"The plans that cover individuals could have to pull out of the markets and start over," says Justine Handelman, senior vice president for policy at the Blue Cross Blue Shield Association. "You could see widespread terminations for people enrolled today."

Generally, the expectation is that a world where the Better Care Reconciliation Act passes is a world where, in 2025, fewer people have health insurance, and those who are covered tend to be healthier and wealthier. Those who are sick have less coverage — and a lot more to worry about.

Cartoon of the Day

Alvin Chang/Vox

How the Republican health bill turns Obamacare into a very expensive trap for sick people. My colleague Alvin Chang looks at what happens under the Senate bill when sick and healthy people choose different plans. Spoiler alert: It doesn't work out so great. Read more here.

Kliff’s Notes

With research help from Caitlin Davis

Top news

  • "Trump, administration press Republicans to back health bill": “From both sides of the Atlantic, President Donald Trump and other administration officials lobbied Republicans Friday to support the Senate GOP’s reworked health care bill, with the president saying wavering senators “must come through” to keep the measure from collapsing.” —Erica Werner and Alan Fram, Associated Press
  • "Centrist Republicans push back on GOP healthcare bill": “Senate Republicans from states that expanded Medicaid enrollment under ObamaCare are pushing back on pressure from Senate Majority Leader Mitch McConnell (R-Ky.) to support the conference’s new healthcare bill.” —Alexander Bolton, the Hill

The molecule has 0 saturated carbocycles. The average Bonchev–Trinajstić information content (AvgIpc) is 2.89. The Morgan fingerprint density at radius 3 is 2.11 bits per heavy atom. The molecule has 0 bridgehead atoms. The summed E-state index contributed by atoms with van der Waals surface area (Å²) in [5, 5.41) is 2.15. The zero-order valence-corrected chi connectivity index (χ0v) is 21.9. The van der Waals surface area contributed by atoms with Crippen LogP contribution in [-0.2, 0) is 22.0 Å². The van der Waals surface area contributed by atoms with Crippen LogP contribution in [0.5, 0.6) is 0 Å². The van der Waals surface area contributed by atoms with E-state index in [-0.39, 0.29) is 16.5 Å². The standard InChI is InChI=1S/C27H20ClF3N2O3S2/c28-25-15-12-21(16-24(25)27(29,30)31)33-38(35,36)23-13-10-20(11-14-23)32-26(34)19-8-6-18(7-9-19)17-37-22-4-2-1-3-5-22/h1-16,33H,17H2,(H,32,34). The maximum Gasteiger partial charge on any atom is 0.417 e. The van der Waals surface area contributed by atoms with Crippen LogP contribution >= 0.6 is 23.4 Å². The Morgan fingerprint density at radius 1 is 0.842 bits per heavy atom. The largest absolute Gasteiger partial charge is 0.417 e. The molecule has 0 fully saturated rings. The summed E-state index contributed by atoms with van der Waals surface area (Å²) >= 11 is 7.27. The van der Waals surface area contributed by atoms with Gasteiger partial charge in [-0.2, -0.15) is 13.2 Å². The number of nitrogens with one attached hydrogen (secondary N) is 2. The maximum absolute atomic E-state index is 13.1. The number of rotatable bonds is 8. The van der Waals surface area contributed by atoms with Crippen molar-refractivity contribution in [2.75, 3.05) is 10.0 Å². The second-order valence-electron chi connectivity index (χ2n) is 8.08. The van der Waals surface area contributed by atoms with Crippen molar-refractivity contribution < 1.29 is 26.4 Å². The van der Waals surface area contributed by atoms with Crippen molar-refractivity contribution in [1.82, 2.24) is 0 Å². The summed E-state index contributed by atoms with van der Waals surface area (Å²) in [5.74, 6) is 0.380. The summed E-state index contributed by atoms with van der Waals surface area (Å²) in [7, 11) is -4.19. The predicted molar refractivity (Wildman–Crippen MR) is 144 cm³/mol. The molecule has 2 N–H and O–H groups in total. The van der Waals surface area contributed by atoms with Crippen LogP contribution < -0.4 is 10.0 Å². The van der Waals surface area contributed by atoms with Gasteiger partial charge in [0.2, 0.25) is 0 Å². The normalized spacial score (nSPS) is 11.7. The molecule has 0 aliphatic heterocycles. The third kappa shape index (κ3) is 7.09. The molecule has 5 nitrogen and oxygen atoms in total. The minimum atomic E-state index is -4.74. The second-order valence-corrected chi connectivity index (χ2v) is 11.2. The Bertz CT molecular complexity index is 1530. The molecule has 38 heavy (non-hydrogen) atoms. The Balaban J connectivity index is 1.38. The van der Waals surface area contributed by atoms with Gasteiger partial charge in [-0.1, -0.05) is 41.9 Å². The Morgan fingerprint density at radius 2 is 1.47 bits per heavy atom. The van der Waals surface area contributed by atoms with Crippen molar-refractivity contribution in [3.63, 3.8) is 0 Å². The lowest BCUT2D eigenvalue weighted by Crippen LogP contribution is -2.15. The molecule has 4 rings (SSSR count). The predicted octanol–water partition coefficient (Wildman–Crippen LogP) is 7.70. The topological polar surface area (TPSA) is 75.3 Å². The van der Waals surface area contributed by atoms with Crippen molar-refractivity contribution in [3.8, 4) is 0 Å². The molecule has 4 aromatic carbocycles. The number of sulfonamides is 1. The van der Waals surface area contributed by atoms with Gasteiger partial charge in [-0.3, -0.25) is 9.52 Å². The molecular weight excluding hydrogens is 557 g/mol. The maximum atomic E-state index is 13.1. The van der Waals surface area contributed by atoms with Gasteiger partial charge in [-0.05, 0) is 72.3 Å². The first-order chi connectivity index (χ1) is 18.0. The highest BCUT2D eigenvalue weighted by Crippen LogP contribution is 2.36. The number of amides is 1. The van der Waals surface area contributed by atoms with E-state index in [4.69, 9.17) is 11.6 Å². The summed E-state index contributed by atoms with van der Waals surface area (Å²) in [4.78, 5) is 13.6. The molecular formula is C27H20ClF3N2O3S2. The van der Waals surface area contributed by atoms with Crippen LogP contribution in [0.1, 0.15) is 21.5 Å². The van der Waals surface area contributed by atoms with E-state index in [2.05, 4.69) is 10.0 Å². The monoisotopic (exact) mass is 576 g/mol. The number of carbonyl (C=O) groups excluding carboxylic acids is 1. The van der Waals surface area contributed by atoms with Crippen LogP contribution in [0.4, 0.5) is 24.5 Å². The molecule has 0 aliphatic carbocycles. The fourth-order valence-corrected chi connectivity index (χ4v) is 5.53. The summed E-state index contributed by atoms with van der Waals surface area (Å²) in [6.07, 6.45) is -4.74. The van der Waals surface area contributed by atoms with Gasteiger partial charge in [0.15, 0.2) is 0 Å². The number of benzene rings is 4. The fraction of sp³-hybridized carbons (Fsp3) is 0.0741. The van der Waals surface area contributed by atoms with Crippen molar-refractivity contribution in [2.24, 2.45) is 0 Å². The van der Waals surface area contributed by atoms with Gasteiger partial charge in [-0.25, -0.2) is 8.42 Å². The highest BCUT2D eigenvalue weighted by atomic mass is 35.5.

• "Nevada governor undecided on health bill, will meet with Pence": “Nevada Gov. Brian Sandoval on Friday expressed deep reservations about Senate Republicans’ latest Obamacare repeal bill, but he wouldn’t go as far as to say he opposes the revised legislation.” —Rachana Pradhan, Politico

Analysis and longer reads

  • "Here Are 5 Backroom Deals Inside The Latest Senate Health-Care Bill": “Buried within the pages of the revised Senate health-care bill are numerous formula tweaks meant to advantage certain states. Call them backroom deals, call them earmarks, call them whatever you like: several provisions were inserted into the bill over the past two weeks with the intent of appealing to certain constituents.” —Christopher Jacobs, the Federalist
  • "Beyond ‘Repeal And Replace’: Physicians Renew The Call For Delivery System Improvement": “Policymakers who are focused predominantly on how to improve the health care system by providing health insurance coverage will fail unless they simultaneously focus on transforming and modifying the delivery system; otherwise, the cost of providing that care will erode any program they create, whether coverage is provided through private insurance, Medicare, Medicaid, or another method.” —Robert Pearl and Norman Chenven, Health Affairs
  • "Millions More Uninsured Could Impact Health Of Those With Insurance, Too": “Much has been written lately about how individuals’ health could suffer if they lose insurance under the health proposals circulating in the U.S. House and Senate. But there is another consequence: creating millions more people without insurance could also adversely affect the health of people who remain insured.” —Julie Rovner, Kaiser Health News
  • "States to Health Insurers: Please Come Back": “As some insurers announce plans to pull back or exit insurance exchanges, and others seek major rate increases for next year, states are trying to hold together fraying individual insurance markets.” —Anna Wilde Mathews, Wall Street Journal